Everybody has an opinion, or so the saying goes. Answering that maxim, Elizabeth Prata asserts that You (I) don’t have to say everything in The End Time. Her humility here sets a godly example, especially in this culture of social media.

Beautiful Thing writer Jessica Pickowicz resumes her probing series on superstitions with Portraits of Superstition: The Princess Charming. She writes with a balance that I wish I’d had back in high school when I destroyed a memento from a family vacation thinking it was an idol with demonic powers.

We can find the Gospel even in this earliest chapters of Genesis, as Narrow Minded Woman shows us in Eve: “Mother of All the Living”.

Leave it to Michelle Lesley, a mother of five, to come up with a title like Watch Your Language! 10 Christian Terms that Need to be Cleared Up. Her reasoning on each term grounds itself in God’s Word, forcing us to carefully consider how our words represent the Lord. Are you guilty of saying any of these things?

The Rise of Digital Technologies and the Decline of Reading by Tim Challies may surprise you. His perspectives don’t follow popular wisdom on this topic, but maybe popular wisdom could use a challenge once in a while.

If you doubt my repeated assertions that Christians depend way too much on feelings, go to  excatholic4christ and read Tom’s piece, Emotional feelings and religious rituals no substitute for genuine faith in Christ and His finished work. He presents a sad but fascinating story of a woman who obviously needs discernment  (not to mention true salvation).

Amy Byrd of Housewife Theologian examines the historical context that may help us understand why God honored Rahab’s Lie. Like Amy, I’m not completely sold on this explanation, but it certainly does make sense.

 

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The Protestant Reformation: An Example Of Biblical Discernment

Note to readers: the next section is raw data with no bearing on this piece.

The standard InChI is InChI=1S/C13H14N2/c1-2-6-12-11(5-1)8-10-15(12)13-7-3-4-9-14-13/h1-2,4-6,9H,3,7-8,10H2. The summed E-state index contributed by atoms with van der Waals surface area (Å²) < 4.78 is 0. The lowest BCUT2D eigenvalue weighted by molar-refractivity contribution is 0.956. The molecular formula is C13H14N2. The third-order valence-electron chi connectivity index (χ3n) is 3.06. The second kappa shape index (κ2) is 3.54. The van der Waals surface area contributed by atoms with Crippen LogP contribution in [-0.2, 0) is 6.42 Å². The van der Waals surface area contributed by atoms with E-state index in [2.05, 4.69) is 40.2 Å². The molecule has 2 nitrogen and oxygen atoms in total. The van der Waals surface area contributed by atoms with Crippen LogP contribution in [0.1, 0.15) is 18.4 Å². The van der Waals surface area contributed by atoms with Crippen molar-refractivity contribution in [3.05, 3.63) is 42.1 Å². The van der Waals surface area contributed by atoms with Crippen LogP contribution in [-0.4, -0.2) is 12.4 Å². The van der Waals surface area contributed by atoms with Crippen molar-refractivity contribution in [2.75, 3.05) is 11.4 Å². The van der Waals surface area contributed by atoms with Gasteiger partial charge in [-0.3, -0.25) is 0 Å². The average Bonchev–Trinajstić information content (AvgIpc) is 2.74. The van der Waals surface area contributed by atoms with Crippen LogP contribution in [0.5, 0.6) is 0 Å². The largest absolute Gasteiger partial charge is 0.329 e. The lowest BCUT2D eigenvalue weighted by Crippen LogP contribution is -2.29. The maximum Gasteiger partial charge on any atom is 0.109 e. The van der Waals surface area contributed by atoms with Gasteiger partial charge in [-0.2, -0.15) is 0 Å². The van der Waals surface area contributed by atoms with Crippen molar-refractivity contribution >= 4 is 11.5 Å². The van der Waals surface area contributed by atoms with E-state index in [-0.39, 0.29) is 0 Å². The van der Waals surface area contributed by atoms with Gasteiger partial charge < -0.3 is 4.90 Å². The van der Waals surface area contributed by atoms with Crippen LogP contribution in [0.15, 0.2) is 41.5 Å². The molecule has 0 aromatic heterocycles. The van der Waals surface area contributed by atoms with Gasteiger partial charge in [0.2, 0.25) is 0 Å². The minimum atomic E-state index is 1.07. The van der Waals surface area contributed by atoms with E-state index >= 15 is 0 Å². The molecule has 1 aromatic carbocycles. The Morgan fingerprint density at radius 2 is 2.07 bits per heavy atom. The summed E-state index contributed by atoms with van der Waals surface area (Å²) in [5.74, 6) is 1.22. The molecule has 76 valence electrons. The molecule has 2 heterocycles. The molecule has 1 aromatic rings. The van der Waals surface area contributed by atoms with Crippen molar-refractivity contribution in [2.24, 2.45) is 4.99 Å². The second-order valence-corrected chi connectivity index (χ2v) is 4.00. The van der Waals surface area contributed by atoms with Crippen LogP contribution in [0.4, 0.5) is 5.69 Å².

Catholic to ProtestantI seriously spent time last night trying to think up a title for today’s article that would emphasize discernment and let me sneak the Reformation in through the back door. The Lord faithfully convicted me of click-bait tactics. Okay, so let’s admit up front that this is another attempt to get you to appreciate the Reformation as much more than dusty history that has little relevance to Christianity in the 21st Century.

The response to my two articles on discernment ministry last week exploded with new readers now subscribing to my little blog, which pleases me in some respects. It disappointed me, however, that only a handful of people read Italian Renaissance Art, My Bucket List And The Protestant Reformation, which I wrote last Tuesday. John and I both lamented that most evangelicals apparently don’t care about their spiritual heritage.

Evidently, discernment is a much more popular topic. And controversy between well-known discernment ministry leaders is apparently even more of a draw. Who cares that Saint Peter’s Basilica, although intended to represent the supposed grandeur of the Roman Catholic Church, convinced Martin Luther to protest the unbiblical doctrine of Purgatory and the exploitative practice of selling Indulgences? What does it matter that he and other Reformers then called Rome to repent of other false teachings that distorted the Gospel?